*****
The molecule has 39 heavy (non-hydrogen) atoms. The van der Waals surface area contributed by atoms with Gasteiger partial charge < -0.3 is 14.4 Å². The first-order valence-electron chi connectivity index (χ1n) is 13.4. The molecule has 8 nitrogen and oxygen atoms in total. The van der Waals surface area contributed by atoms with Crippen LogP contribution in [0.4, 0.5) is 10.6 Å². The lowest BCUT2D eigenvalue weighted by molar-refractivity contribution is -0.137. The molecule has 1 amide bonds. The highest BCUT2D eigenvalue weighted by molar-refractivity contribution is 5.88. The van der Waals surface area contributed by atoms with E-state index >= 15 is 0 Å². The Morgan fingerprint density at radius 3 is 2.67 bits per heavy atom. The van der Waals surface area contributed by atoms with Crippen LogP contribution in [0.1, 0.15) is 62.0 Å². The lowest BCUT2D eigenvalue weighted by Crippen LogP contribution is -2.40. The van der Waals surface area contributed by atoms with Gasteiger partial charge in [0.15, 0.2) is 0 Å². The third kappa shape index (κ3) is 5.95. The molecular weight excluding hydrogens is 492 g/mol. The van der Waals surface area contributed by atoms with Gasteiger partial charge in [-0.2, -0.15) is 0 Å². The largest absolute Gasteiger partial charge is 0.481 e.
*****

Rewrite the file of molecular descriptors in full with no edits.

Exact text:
The molecule has 39 heavy (non-hydrogen) atoms. The van der Waals surface area contributed by atoms with Gasteiger partial charge < -0.3 is 14.4 Å². The first-order valence-electron chi connectivity index (χ1n) is 13.4. The molecule has 8 nitrogen and oxygen atoms in total. The van der Waals surface area contributed by atoms with Crippen LogP contribution in [0.4, 0.5) is 10.6 Å². The lowest BCUT2D eigenvalue weighted by molar-refractivity contribution is -0.137. The molecule has 1 amide bonds. The highest BCUT2D eigenvalue weighted by molar-refractivity contribution is 5.88. The van der Waals surface area contributed by atoms with E-state index >= 15 is 0 Å². The Morgan fingerprint density at radius 3 is 2.67 bits per heavy atom. The van der Waals surface area contributed by atoms with Crippen LogP contribution in [0.1, 0.15) is 62.0 Å². The lowest BCUT2D eigenvalue weighted by Crippen LogP contribution is -2.40. The van der Waals surface area contributed by atoms with Gasteiger partial charge in [0.15, 0.2) is 0 Å². The third kappa shape index (κ3) is 5.95. The molecular weight excluding hydrogens is 492 g/mol. The van der Waals surface area contributed by atoms with Gasteiger partial charge in [-0.2, -0.15) is 0 Å². The largest absolute Gasteiger partial charge is 0.481 e.